“You have brains in your head. You have feet in your shoes. You can steer yourself in any direction you choose. You’re on your own, and you know what you know. And you are the guy who’ll decide where to go.”
– Dr. Seuss
Note: photograph is of Theodor Seuss Geisel, better known as Dr. Seuss, from 1925.
Elizabeth Keckley was born a slave in Dinwiddie Court-House, in Virginia.
But she was skilled at making relationships with the right people and for being business savvy, and the time came that Elizabeth was able to secure a loan to buy her freedom and the freedom of her son.
As a free woman, life would take her to Washington DC, where she became a dressmaker. The dressmaker of the city. For “her garments had extraordinary fit” and were worn by many notable women, including Varina Davis, the wife of Jefferson Davis, and Mary Todd Lincoln, the wife of Abraham Lincoln.
Sources: http://www.smithsonianmag.com/…/the-story-of-elizabeth-ke…/…, https://en.wikipedia.org/wiki/Elizabeth_Keckley
His father was a thoughtful man of few words. A man who learned to read in night school. And who then went into business for himself as a brick maker, where he was known to have a strong propensity for math. He could estimate the number of bricks needed for any size contract with amazing accuracy. And he was a righteous man. The men who worked for him never used profanity in his presence. Not because he forbade it, but because they held him in such high regard.
Then there was his maternal grandfather who was freed as a young man. “He was useless to his master because he viciously resisted his masters attempt to bend [his] will.” Slavery was not justifiable in his mind.
And then there was his paternal grandfather, a man who bought his and his wife’s freedom.
Nathan Francis Mossell came from a lineage of people who fought to overcome adversity. And he followed in their path. In 1882, he became the first African-American graduate of the University of Pennsylvania School of Medicine.
“If more politicians knew poetry, and more poets knew politics, I am convinced the world would be a little better place in which to live.”
Happy birthday, JFK. He would have been 100 today.
Everyday at 9am, Susie King Taylor and her brother would walk half a mile to the small schoolhouse, their books wrapped in paper to prevent the police or white persons from seeing them. Her grandmother made sure of it – she wanted Susie to be able to read and write.
Susie was barely in her early teens when her family fled to St. Simons Island, a Union controlled area in Georgia, during the Civil War. With her inquisitive eyes and kind demeanor and her education, she impressed the army officers. They asked that she become a teacher for children and even some adults. “I would gladly do so, if I could have some books,” she replied. And so she became the first black teacher of freed black students to work in a freely operating freedmen’s school in Georgia.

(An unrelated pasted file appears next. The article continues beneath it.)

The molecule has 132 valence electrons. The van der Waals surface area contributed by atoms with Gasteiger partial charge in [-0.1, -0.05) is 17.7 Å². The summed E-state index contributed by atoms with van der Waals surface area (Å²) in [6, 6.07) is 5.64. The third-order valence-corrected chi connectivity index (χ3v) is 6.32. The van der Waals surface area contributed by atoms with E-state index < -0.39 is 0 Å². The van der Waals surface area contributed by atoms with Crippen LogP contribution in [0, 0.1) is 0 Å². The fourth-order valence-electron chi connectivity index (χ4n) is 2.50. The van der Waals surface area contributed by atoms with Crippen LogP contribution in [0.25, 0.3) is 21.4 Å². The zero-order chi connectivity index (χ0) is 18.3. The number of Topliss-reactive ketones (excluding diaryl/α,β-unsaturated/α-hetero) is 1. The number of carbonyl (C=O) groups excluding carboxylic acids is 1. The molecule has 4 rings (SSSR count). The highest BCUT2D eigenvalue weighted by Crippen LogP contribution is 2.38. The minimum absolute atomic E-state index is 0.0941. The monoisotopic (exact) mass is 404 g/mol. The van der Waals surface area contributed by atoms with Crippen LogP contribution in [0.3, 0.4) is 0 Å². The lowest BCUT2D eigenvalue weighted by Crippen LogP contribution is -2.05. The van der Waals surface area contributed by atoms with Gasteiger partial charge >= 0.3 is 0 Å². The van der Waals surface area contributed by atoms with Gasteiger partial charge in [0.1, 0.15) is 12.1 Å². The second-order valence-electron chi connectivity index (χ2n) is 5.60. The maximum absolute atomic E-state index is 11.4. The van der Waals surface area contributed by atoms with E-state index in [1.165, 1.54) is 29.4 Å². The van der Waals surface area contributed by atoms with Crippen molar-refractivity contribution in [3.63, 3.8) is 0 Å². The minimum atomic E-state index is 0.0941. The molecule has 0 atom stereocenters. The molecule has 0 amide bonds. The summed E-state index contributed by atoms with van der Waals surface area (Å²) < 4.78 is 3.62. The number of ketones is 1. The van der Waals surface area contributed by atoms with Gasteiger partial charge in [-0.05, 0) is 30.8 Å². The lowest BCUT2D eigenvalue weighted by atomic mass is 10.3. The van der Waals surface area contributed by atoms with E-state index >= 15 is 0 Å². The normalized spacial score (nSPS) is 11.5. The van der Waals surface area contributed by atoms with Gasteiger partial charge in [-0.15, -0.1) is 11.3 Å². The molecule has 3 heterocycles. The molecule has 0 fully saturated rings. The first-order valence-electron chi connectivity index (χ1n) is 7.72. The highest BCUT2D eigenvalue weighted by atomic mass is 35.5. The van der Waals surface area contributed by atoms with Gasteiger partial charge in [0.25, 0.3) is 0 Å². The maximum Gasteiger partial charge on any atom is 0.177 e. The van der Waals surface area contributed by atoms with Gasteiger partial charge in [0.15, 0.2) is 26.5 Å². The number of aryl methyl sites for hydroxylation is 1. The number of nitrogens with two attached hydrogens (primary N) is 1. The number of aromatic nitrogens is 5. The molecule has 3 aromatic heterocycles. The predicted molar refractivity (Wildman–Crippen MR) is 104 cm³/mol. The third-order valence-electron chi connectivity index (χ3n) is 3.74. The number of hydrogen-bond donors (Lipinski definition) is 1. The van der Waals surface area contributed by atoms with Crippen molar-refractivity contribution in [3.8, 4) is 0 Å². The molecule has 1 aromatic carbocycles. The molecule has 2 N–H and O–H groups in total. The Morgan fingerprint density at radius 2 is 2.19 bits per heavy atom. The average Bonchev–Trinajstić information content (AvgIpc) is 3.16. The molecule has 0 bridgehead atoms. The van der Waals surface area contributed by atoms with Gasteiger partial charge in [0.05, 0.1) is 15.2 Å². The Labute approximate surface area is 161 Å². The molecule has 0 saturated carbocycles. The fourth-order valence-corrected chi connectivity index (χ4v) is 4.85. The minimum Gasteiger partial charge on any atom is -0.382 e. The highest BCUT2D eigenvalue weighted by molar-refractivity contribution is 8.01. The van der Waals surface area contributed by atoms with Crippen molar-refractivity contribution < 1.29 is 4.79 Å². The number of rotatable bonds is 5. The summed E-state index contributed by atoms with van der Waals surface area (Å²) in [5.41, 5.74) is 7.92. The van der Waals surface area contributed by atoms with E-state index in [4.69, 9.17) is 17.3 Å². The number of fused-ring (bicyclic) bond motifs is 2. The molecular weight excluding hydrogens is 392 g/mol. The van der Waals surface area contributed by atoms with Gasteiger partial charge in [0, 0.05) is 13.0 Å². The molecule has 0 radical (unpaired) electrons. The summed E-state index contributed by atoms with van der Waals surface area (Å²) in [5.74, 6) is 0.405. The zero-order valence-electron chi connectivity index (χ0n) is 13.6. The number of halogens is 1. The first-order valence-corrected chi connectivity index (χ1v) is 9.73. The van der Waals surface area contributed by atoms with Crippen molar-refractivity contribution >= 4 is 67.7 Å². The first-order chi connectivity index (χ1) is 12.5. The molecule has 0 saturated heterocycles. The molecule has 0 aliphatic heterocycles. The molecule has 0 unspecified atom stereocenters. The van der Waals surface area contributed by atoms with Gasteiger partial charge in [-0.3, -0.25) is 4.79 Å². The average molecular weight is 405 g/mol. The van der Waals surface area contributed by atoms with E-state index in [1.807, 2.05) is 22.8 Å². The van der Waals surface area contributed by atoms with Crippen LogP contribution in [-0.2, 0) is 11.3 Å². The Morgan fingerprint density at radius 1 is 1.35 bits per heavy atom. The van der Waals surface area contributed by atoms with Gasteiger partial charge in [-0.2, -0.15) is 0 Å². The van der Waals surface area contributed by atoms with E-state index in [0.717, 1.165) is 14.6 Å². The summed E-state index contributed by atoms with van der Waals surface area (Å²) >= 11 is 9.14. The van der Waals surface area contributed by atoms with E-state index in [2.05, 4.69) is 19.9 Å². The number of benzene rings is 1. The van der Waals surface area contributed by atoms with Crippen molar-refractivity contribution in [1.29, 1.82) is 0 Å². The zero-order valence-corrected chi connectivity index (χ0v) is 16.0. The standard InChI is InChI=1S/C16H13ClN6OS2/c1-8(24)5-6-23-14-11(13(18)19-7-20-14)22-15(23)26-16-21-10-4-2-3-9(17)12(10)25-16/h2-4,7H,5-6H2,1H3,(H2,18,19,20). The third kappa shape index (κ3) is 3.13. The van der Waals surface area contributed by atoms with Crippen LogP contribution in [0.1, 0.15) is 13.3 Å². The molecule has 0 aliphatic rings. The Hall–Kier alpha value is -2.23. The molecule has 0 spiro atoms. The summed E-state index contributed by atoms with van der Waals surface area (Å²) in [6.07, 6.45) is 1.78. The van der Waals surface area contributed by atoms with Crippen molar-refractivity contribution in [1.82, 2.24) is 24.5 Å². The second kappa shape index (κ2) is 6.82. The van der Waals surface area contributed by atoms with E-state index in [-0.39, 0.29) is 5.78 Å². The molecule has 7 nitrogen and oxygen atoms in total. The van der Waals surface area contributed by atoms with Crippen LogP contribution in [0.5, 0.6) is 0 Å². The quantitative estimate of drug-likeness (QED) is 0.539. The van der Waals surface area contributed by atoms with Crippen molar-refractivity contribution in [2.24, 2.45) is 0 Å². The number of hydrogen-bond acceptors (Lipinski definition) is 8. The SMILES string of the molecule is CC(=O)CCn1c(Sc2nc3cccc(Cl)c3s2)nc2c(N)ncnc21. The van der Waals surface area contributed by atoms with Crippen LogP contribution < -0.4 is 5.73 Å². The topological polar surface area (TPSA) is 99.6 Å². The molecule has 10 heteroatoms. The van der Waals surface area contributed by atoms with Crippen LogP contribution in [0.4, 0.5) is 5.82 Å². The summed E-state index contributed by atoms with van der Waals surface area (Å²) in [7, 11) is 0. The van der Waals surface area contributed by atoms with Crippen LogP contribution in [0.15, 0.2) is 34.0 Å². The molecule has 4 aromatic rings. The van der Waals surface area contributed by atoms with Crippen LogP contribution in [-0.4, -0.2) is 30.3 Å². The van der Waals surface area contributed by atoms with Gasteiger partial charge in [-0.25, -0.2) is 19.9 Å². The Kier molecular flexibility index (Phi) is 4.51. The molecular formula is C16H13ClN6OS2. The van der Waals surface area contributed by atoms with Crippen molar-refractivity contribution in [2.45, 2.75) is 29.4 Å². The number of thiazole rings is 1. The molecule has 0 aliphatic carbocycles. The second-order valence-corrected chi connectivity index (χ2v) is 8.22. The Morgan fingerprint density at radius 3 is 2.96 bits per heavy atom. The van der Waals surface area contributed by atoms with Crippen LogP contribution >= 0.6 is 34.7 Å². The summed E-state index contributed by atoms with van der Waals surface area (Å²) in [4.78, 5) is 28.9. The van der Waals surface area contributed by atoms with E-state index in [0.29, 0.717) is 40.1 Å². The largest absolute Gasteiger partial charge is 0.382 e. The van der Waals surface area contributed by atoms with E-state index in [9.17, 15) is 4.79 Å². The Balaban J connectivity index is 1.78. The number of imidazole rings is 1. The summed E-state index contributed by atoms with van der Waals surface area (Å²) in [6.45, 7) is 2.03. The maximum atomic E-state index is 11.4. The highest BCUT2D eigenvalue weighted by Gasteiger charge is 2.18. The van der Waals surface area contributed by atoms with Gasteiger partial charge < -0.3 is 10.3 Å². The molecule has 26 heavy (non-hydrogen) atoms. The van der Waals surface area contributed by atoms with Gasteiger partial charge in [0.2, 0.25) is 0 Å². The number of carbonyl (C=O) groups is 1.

Not long after, Susie married, and joined her husband and his regiment as they traveled. She became their teacher, teaching the illiterate men to read and write. It was also during this time that she became a nurse to the men, thus making her the first black army nurse in the Civil War.
All this she accomplished before the age of 18.
Looking back on her time as a nurse, she said that “I gave my service willingly for four years and three months without receiving a dollar. I was glad…to care for the sick and afflicted comrades.
People say wrinkles tell stories. Imagine her stories.
A Klamath woman, 1923.
One day a long time from now you’ll cease to care anymore whom you please or what anybody has to say about you. That’s when you’ll finally produce the work you’re capable of.
– J.D. Salinger
He had a deep voice and a soft playful smile, and he knew all the history of his hometown of Alton, Illinois, and he liked to take photographs of the Ringling Brothers Barnum & Bailey Circus that he was part of.
And in so many ways he was just a kid, sixteen, doing normal activities such as serving as the advertising manager for his school’s yearbook.
But he always stood out. For Robert Wadlow was tall. Very tall. By sixteen, which is when this photograph was taken, he was almost eight feet tall. And he would continue to grow. All the way to a height of 8 feet 11.1 inches.
His rapid growth left him with brittle bones. Rarely did he walk without leg braces and a cane. And while he had relatively good health in his youth, Robert had little feeling in his legs and feet as he grew older.
He passed away at the age of 22 from an infection, caused by a faulty brace which irritated his ankle and led to a blister. At the time of his death, it was said that he was still growing.
Note: Photograph is of Robert and his father, taken in 1938.
Sources: http://bit.ly/2s0joj0, https://www.youtube.com/watch?v=qTAXzJbIOBQ, https://www.reddit.com/…/a_20_year_old_robert_wadlow_the_w…/
Kindertransport was the informal name of a program started in 1938 to rescue Jewish children from Nazi Germany.
First pushed by a group of Jewish and Quaker leaders, the program was adopted by the British government in a bill that “stated that the British government would waive certain immigration requirements so as to allow the entry into Great Britain of unaccompanied children ranging from infants up to the age of 17.”
When the program was announced to British citizens, around 500 households volunteered.
Children who were selected for rescue would have to leave their families behind. Once in the UK, they would be housed in foster homes or in a camp. Which meant that for many of the kids that came, they would never see their parents again.
Close to 10,000 kids were saved over about nine months.
Source: http://www.kwu.edu/about-the-kindertransport-of-jewish-chil… & https://en.wikipedia.org/wiki/Kindertransport
A literacy teacher instructs 87-year-old Julia Wilson in Birmingham, Alabama.
A snapshot of life, 1938.